Acute disseminated epidermal necrosis types 1, 2, and 3: study of sixty cases

J Am Acad Dermatol. 1985 Oct;13(4):623-35. doi: 10.1016/s0190-9622(85)70207-1.

Abstract

Sixty patients with acute disseminated epidermal necrosis (ADEN) were hospitalized and carefully studied. They included thirty-nine patients with drug-associated Stevens-Johnson syndrome, five patients with drug-associated Lyell's syndrome, and sixteen patients with transitional ADEN. On the basis of growing evidence of an association between erythema multiforme major and drugs and between Lyell's syndrome and drugs, and because of the existence of transitional cases, a unitary hypothesis for this group of cases is proposed. Considering the lack of precise definitions and the confusing current terminology, we define and propose the following terms: ADEN type 1 for drug-associated Stevens-Johnson syndrome, ADEN type 2 for drug-associated transitional cases, and ADEN type 3 for drug-associated toxic epidermal necrolysis, or Lyell's syndrome. The most frequent underlying diseases in our patients were seizures, and the most frequently suspected cause of ADEN was the use of anticonvulsants. All our patients were treated with supportive therapy; none received corticosteroids. The general mortality rate was 15%. The recognition of ADEN type 2 (transitional) has important prognostic and therapeutic implications.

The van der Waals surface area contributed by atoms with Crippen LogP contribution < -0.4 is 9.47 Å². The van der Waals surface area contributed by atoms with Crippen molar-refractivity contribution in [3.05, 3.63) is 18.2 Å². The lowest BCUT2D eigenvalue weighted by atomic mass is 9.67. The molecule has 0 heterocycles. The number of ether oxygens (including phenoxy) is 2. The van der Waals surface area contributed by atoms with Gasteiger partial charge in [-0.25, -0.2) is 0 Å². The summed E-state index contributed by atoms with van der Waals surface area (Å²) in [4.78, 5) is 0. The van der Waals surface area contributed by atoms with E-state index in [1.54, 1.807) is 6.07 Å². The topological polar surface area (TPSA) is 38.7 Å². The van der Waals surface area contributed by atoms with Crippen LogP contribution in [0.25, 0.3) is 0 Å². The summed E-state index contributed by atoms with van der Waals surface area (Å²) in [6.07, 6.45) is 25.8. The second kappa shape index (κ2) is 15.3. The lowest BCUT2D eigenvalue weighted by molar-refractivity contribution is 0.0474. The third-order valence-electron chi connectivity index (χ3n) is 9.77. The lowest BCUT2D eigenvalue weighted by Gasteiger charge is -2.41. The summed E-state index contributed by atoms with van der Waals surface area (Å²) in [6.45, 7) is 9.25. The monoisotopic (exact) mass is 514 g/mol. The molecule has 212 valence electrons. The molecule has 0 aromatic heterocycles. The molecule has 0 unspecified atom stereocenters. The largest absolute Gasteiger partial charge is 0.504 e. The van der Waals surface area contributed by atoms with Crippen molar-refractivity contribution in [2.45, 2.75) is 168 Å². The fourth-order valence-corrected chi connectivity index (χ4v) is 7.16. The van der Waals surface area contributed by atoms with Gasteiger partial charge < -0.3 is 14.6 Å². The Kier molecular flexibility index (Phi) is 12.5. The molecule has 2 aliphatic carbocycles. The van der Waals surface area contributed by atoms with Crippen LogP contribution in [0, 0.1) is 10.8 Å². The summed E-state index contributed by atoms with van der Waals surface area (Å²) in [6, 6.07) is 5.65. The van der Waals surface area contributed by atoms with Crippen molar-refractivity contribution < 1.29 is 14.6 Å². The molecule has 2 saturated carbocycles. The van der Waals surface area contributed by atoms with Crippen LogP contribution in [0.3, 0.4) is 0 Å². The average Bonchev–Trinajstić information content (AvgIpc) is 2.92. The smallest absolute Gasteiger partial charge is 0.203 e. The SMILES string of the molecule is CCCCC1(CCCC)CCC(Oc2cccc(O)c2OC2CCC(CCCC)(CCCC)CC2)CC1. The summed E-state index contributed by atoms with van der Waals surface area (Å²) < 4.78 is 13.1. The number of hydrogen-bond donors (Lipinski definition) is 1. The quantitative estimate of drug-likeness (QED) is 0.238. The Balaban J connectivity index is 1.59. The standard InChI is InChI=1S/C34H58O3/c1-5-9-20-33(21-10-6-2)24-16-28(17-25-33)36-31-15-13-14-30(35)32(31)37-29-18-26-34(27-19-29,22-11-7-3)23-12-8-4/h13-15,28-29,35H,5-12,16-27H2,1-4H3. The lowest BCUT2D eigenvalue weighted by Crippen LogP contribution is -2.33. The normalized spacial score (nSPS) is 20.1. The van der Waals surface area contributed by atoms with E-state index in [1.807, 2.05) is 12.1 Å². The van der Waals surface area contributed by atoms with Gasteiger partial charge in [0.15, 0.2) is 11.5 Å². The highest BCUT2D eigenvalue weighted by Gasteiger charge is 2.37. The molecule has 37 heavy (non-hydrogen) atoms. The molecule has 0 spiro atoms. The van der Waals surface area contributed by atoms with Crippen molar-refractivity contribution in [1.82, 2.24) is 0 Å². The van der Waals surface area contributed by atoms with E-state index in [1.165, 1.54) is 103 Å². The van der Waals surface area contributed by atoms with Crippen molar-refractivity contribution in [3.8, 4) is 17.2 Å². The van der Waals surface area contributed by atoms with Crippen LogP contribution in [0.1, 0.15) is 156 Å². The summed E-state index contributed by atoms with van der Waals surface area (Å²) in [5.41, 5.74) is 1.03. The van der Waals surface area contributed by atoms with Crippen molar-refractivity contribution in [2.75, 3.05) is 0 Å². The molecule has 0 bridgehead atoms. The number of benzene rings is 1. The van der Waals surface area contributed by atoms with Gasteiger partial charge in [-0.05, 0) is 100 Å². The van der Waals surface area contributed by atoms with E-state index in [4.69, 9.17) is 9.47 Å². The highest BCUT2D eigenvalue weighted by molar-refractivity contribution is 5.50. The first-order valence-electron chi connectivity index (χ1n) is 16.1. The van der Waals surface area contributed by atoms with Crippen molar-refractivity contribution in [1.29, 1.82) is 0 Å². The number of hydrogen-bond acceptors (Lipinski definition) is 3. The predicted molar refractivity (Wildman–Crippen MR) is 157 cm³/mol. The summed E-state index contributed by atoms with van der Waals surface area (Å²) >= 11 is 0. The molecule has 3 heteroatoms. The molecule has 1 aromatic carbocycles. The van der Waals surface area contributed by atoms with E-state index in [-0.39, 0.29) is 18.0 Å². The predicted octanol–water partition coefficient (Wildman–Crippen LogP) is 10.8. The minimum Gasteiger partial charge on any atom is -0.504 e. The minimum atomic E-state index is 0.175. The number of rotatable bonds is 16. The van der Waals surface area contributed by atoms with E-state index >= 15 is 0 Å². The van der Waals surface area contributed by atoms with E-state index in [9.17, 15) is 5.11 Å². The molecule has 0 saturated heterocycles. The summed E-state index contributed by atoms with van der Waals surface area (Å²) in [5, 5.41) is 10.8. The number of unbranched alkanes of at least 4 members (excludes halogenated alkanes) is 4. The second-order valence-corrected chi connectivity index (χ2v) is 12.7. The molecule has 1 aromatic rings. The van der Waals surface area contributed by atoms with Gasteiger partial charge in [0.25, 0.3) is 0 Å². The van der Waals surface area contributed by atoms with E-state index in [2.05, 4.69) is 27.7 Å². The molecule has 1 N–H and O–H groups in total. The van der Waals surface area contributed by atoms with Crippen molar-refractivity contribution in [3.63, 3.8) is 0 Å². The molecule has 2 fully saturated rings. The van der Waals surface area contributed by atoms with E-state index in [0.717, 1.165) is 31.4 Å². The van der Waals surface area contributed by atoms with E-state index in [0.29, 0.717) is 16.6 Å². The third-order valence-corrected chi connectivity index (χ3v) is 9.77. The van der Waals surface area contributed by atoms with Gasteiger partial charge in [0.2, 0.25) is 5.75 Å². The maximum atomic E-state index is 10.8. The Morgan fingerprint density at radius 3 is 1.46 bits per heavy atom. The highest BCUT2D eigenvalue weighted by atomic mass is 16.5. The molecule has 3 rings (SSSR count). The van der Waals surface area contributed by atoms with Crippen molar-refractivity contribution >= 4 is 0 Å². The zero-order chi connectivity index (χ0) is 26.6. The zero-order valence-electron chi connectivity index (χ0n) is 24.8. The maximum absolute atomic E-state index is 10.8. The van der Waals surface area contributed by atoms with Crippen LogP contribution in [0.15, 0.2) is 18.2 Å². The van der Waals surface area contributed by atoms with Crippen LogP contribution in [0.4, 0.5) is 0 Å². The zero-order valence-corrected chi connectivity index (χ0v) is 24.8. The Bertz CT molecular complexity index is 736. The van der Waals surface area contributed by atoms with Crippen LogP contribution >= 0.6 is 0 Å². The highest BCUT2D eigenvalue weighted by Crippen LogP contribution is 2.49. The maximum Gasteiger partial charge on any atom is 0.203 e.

MeSH terms

  • Adolescent
  • Analgesics / adverse effects
  • Anti-Bacterial Agents / adverse effects
  • Anticonvulsants / adverse effects
  • Child
  • Child, Preschool
  • Female
  • Humans
  • Male
  • Stevens-Johnson Syndrome / chemically induced*
  • Stevens-Johnson Syndrome / etiology*
  • Stevens-Johnson Syndrome / mortality
  • Stevens-Johnson Syndrome / pathology
  • Stevens-Johnson Syndrome / therapy
  • Sulfonamides / adverse effects

Substances

  • Analgesics
  • Anti-Bacterial Agents
  • Anticonvulsants
  • Sulfonamides